Become an embodied entrepreneur: Key questions to ask yourself Cached Page below :
Company: cnbc, Activity: cnbc, Date: 2018-09-14  Authors: alexandra gibbs, jacob ammentorp lund, istock, getty images plus, getty images, andresr, hero images, marcin wiklik
Keywords: news, cnbc, companies, entrepreneur, reach, powerful, way, master, tries, embodied, wilsonclarke, key, questions, coach, ask, walks


Become an embodied entrepreneur: Key questions to ask yourself

What does it take psychologically for a talented businessperson to reach entrepreneur status?

Nicolette Wilson-Clarke is a master coach and founder of Embodied Entrepreneur who helps creative executives reach their full potential by not letting insecurities get in the way of what they want to achieve.

“My role really as a master coach is to ask powerful questions to get to the core of the issue,” Wilson-Clarke said, adding that she tries to empower her clients and aid them on their entrepreneurial journeys by helping them stay focused, powerful and balanced — in both mind and body.

She asks important life questions, and observes the responses, to identify what obstacles impede each individual’s progress. This, she explained, allows her to cut straight to the point and remove any feelings of discomfort that the client may have.

Wilson-Clarke walks CNBC Make It through what it takes on a psychological level to succeed.


Company: cnbc, Activity: cnbc, Date: 2018-09-14  Authors: alexandra gibbs, jacob ammentorp lund, istock, getty images plus, getty images, andresr, hero images, marcin wiklik
Keywords: news, cnbc, companies, entrepreneur, reach, powerful, way, master, tries, embodied, wilsonclarke, key, questions, coach, ask, walks


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10 lessons that took an entrepreneur from a trailer park to multimillionaire status before 30

Learn to embrace lonelinessLong hours, regular knock backs and often isolated working can make the journey of an entrepreneur a lonely one. “The reason the one percent is the one percent is because they think and operate differently to the 99 percent,” said Adams. Everyone is on the same journeyIt’s easy to look at those we consider successful and think they have it all figured out. Ask for helpDon’t be afraid to reach out to others for guidance, especially when they have particular expertise yo


Learn to embrace lonelinessLong hours, regular knock backs and often isolated working can make the journey of an entrepreneur a lonely one. “The reason the one percent is the one percent is because they think and operate differently to the 99 percent,” said Adams. Everyone is on the same journeyIt’s easy to look at those we consider successful and think they have it all figured out. Ask for helpDon’t be afraid to reach out to others for guidance, especially when they have particular expertise yo
10 lessons that took an entrepreneur from a trailer park to multimillionaire status before 30 Cached Page below :
Company: cnbc, Activity: cnbc, Date: 2018-09-12  Authors: karen gilchrist, wayne eastep, the image bank, getty images, unicorn innovations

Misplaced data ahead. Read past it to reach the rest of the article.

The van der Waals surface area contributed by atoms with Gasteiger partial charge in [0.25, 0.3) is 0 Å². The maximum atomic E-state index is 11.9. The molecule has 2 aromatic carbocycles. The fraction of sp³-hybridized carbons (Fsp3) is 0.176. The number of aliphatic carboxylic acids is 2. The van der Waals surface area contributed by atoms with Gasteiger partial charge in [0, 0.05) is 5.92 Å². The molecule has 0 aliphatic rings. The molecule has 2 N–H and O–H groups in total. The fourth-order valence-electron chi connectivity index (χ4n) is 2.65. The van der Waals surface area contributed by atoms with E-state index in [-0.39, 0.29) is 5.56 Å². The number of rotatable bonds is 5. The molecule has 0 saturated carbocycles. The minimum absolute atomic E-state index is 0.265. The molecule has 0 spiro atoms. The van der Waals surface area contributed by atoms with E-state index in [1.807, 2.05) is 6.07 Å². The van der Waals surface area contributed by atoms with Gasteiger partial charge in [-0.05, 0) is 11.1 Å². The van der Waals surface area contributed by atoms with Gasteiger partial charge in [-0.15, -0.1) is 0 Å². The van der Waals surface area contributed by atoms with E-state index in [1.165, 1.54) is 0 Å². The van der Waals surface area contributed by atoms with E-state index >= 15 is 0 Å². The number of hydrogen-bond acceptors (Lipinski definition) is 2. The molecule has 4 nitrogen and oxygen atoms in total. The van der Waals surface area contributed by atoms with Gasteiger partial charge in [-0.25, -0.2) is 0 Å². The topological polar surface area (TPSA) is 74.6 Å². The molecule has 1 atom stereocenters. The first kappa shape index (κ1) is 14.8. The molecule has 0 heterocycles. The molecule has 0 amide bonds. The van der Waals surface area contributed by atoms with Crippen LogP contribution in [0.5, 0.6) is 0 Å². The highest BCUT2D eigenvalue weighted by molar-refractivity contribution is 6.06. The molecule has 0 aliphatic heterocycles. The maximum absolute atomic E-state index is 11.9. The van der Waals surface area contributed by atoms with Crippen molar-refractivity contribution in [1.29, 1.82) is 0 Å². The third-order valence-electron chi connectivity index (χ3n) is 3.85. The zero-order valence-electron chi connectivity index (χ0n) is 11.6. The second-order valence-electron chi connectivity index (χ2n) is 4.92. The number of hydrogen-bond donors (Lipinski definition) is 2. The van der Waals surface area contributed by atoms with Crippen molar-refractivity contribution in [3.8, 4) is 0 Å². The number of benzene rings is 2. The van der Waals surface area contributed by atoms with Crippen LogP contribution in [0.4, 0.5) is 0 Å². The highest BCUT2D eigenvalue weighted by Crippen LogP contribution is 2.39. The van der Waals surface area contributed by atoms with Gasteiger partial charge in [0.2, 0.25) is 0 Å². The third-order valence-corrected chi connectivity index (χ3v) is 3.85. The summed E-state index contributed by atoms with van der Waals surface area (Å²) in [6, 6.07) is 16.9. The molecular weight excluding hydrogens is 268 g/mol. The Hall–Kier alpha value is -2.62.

Keywords: news, cnbc, companies, status, multimillionaire, 30, isolated, trailer, park, friends, lead, important, especially, lessons, family, entrepreneur, look, think, guidance, adams, took


10 lessons that took an entrepreneur from a trailer park to multimillionaire status before 30

1. Learn to embrace loneliness

Long hours, regular knock backs and often isolated working can make the journey of an entrepreneur a lonely one. But while it’s important to take time out to socialize and look beyond your business, it’s also critical to embrace loneliness in the short term for results in the long term.

“Turning down plans, staying in on the weekends, etc. are often essential in reaching your goals as an entrepreneur, and those sacrifices may lead to extremely isolated periods of time, but there is a light at the end of the tunnel,” he noted. “The low points always lead to higher ones.”

2. Friends and family are sometimes a great ally, but often your worst enemy

Though they typically want the best for you, advice from friends and family can end up limiting you if they don’t share your mindset.

“The reason the one percent is the one percent is because they think and operate differently to the 99 percent,” said Adams. “Take advice and guidance from family and friends with a grain of salt, but always follow your gut, even if it strays off the given path your family has for you — it will pay off in the end.”

3. Everyone is on the same journey

It’s easy to look at those we consider successful and think they have it all figured out. But, in reality, everyone faces similar challenges when it comes to their careers, finances and relationships.

To avoid getting bogged down with the pressure of other people’s achievements, “compare yourself to who you were yesterday, not to who someone else is today,” said Adams, quoting one of his favorite books, Jordan Peterson’s “12 Rules For Life.”

4. Ask for help

Don’t be afraid to reach out to others for guidance, especially when they have particular expertise you lack. That’s especially important for technical matters, like taxes, which can create a huge headache for businesses if handled incorrectly, said Adams.


Company: cnbc, Activity: cnbc, Date: 2018-09-12  Authors: karen gilchrist, wayne eastep, the image bank, getty images, unicorn innovations
Keywords: news, cnbc, companies, status, multimillionaire, 30, isolated, trailer, park, friends, lead, important, especially, lessons, family, entrepreneur, look, think, guidance, adams, took